Religion may be losing its power at an institutional level, but it still retains immense influence over individual consciousness
Statistical evidence suggests that in terms of institutional religion, membership is in decline in Britain and in much of the rest of the world. Church attendance figures show a continuing drop in attendance throughout the twentieth century particularly in Anglican, Baptist and Catholic Churches. It has also been found that the number of children being baptised has dropped from 65% of the British child population to only 27%.
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Many sociologists use these statistics as support for their hypothesis in the secularisation of our society.
However an equal number disregard these facts as evidence of secularisation, arguing that for our society to become secular there must be a decline in religious belief not just Church membership. Institutional religion can be defined as a large organisation, that has particular codes of conduct, values and morals which members are supposed to follow. Private belief is when an individual has their own set of beliefs and moral guidelines to follow, worship and abidance to these rules are conducted personally and internally.
An opinion poll conducted in 1991 called the British Social Attitudes Survey found that only 10% of the English population and 1% of the people in Northern Ireland denied the existence of God outright. This suggests that Britain has a religious population supporting the idea that religion still has major influence over religious consciousness. It is therefore necessary to explain what has caused the decline in popularity of institutional religion if it is not a decline in religious belief itself.
It can be argued that for a society to be truly religious, religion must play a part in every aspect of life. This religious ‘Golden Age’ was present in Britain in the Medieval Ages where the Church held most of the power, wealth and status. Today the Church has less wealth and plays little part in the running of the country (there is little Church representation in the Government), Martin (1969) calls this process the disengagement of religion from wider society.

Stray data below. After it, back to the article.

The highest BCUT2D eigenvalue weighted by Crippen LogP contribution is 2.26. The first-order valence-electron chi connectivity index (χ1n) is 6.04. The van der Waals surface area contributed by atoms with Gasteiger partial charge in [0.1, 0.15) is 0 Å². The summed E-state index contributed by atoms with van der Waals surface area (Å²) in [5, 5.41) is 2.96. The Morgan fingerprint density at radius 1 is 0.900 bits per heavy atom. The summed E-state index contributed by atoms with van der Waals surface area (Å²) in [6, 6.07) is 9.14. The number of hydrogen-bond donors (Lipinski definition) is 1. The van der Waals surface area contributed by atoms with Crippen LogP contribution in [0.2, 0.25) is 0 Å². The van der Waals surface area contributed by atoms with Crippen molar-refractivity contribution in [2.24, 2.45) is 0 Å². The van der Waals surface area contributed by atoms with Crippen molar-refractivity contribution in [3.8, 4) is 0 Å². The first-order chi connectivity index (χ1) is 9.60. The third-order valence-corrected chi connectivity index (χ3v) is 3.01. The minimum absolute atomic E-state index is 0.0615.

However many sociologists would dispute that the ‘Golden Age’ of religion does not automatically indicate an enhanced religious thinking but actually a lack of spiritual freedom which can lessen religious conviction. With an increasingly diverse ethnic mix present in British society there are more religions. Religious pluralism has made people aware that spirituality can be an individual journey and that they are not required to share the same beliefs as everyone else to be religious.
This is verification of the idea that institutional religion is in decline but not of secularisation, as although religious beliefs have changed they are still inherently spiritual. The sociologist Bellah defined religion as the search for the ultimate meaning of life but claimed that this did not have to involve the supernatural. Bellah supported the theory that religious pluralism is evidence against, not for, secularisation saying that religion has become an individual quest as religious doctrine had become less strict.
For example today it is impractical for all workers to rest on the Sabbath therefore it is no longer considered unholy to work on a Sunday allowing many to conduct their own worship in their own time. Consequently it is impossible to use research on the Church and other institutional religions as evidence of secularisation. Individuation is the natural evolution of religion whereby religion has not decreased but simply changed to become more personal to the individual. Bellah can be faulted however for his lack of evidence in individuation in wider Western society and also for his definition of religion being too vague